Colonialism with a veneer of good karma

by Sasha Alyson

A boy in East Timor watches U.S. Navy Seabees paint a local school. This seems like an act of generosity by the U.S. military and in some circumstances, it would be. Not here.

Timorese people are perfectly capable of painting their own schools, but the boy is learning that his country needs foreigners to come do such things for them. The U.S. was paying these sailors anyway, so it costs American taxpayers nothing to have them do this work. But an unemployed Timor youth would see things differently.

But at least he’ll get an education, right? No. He’d probably learn more on the street than in this school. UNESCO has even stated that most children “are not learning worldwide.”(1) Under the rote, compulsory schooling that has resulted from U.N. policies, children passively memorize a few answers for the test. The life-crushing lesson they learn is to never question whoever runs the show.

We refer to the aid industry as karma colonialism. “Yes, it’s still colonialism” explains the colonialism part of that name. Here’s why we’ve added the term karma.(2)

The aid industry thrives by making donors feel good. Happy donors don’t look too hard to see the real impact of their money. And it’s easy to make donors feel good, as long as that’s your #1 goal. The industry provides good feelings and good publicity for other people and institutions as well.

☺ Consumers can feel good about consuming more. If you buy a pair of Toms shoes, the company will donate a pair to “a child in need.” (Or maybe not so much in need; see Toms Shoes.)

☺ Those who benefit from being born in a wealthier country can write a check, say “I’ve done something to help the poor,” and then not think about it for another month, or another year.

☺ Billionaires, including those whose made their money by creating goods and services that are addictive and harmful, or through dubious or outright illegal methods, can call themselves philanthropists, deflecting criticism today and creating a more appealing legacy for tomorrow.

☺ Charities hold fundraisers for newsworthy causes. You pay, everybody has fun, and it’s all “for a good cause.” Few participants look closely at what happened to the money; they wanted a good time with good feelings, and they got it. Rarely is it even possible to know what happened to the money. By claiming that the fun event has educational value and so the associated costs are not part of overhead, the charity can claim low overhead expenses, even while sending little to the supposed beneficiaries.

☺ Governments give — or at least promise to give — a certain amount in foreign aid. That establishes the nation as a good world citizen. If most of the “aid” benefits corporations, campaign donors, and voters in the donor country, that’s merely a footnote, if it’s reported at all.

☺ It provides feel-good vacations. After the Washington Post reported that a church in Mexico was painted and repainted six times in a summer by waves of volunteers, New York Times columnist Nicholas Kristof suggested that this wasn’t so bad, because “whatever the impact on others, volunteering may at least help the volunteer” to develop empathy.(3)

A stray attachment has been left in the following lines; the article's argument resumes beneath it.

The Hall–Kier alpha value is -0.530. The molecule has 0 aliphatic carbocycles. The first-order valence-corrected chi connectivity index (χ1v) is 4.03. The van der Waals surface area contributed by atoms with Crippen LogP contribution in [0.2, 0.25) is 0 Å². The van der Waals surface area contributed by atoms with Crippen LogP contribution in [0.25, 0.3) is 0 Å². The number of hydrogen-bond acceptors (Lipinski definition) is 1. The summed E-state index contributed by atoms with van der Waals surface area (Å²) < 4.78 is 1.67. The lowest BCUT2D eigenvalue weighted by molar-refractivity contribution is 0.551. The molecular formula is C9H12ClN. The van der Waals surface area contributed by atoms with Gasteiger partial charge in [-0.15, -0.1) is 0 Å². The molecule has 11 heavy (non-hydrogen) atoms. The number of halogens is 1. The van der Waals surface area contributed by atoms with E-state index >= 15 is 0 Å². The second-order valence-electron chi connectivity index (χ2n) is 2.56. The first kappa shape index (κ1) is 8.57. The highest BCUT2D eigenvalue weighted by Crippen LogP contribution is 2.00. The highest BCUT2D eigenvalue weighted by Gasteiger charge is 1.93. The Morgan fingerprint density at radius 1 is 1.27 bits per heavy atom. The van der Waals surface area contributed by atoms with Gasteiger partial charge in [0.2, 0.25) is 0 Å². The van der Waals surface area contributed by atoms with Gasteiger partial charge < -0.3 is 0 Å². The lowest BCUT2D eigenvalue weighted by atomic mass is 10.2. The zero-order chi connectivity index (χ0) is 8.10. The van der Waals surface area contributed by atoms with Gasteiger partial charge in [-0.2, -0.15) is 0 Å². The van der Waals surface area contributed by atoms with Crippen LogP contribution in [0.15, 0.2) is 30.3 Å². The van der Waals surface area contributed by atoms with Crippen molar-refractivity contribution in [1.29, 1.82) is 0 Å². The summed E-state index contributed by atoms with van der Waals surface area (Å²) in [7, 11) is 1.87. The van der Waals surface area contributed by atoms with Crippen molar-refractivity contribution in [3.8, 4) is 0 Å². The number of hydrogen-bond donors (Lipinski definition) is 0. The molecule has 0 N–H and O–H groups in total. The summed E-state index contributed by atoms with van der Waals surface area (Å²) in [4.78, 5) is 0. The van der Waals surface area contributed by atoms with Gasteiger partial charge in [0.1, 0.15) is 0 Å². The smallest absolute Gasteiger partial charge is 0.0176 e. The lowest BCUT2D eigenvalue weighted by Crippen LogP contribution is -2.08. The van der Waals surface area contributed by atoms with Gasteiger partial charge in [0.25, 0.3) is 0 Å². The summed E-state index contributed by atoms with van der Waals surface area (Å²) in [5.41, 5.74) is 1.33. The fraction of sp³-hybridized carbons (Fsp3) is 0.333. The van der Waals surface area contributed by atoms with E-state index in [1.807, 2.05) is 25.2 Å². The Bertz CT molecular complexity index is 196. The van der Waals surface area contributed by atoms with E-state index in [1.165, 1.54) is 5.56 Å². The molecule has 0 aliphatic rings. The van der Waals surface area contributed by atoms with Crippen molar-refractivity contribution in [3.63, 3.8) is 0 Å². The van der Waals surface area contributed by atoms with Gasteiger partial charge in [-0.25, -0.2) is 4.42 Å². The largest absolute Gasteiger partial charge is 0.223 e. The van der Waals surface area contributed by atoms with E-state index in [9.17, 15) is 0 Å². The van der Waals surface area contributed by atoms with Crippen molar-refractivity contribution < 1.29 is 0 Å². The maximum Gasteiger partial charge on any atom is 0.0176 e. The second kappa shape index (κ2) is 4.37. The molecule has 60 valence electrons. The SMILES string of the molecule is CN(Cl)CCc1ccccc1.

We should be asking more questions. What’s the real impact of giving away shoes? Are wealthy American kids really entitled to free empathy training from church pastors in Mexico?

One thing inhibits such questions: All these actions take place under the guise of “We’re helping the needy.” Maybe all that free stuff is hurting the local economy, but what if lack of shoes really is the only thing that keeps a child from attending school? Shouldn’t we try to do something, even if we’re not sure about the details of how it all works?

No, not if we’re making the overall situation worse. We can look away from a lot of things that we ought to see, as long as we’ve got good karma on our side. We can even look away from colonialism. But instead, we should look more closely.

Notes and Sources

1. For evidence of increasingly bad schools, please see Schools are getting worse.

2. In its original meaning, karma is used in Hinduism, Buddhism, and other religions of East and South Asia to describe the entirety of one’s actions, good and bad, and their effect on one’s present and future lives. It is also used to refer more broadly to the aura of good or bad that surrounds a person, place, or organization. We use it in this broader sense. Karma Colonialism results when individuals, organizations, governments, and businesses focus on feeling good and looking good, while ignoring their full impact on those affected.

3. Kristof was referring to the Washington Post story “Churches Retool Mission Trips,” by Jacqueline L. Salmon, which gave several examples of — well, of what we’d call karma colonialism: “a wall built on the children’s soccer field at an orphanage in Brazil that had to be torn down after the visitors left” and, in Ecuador, “a church was built but never used because the community said it was not needed.”

Top photo: Timor child watches U.S. Navy Seabees at work, by Cpl. Brittney Vella. Public domain image.

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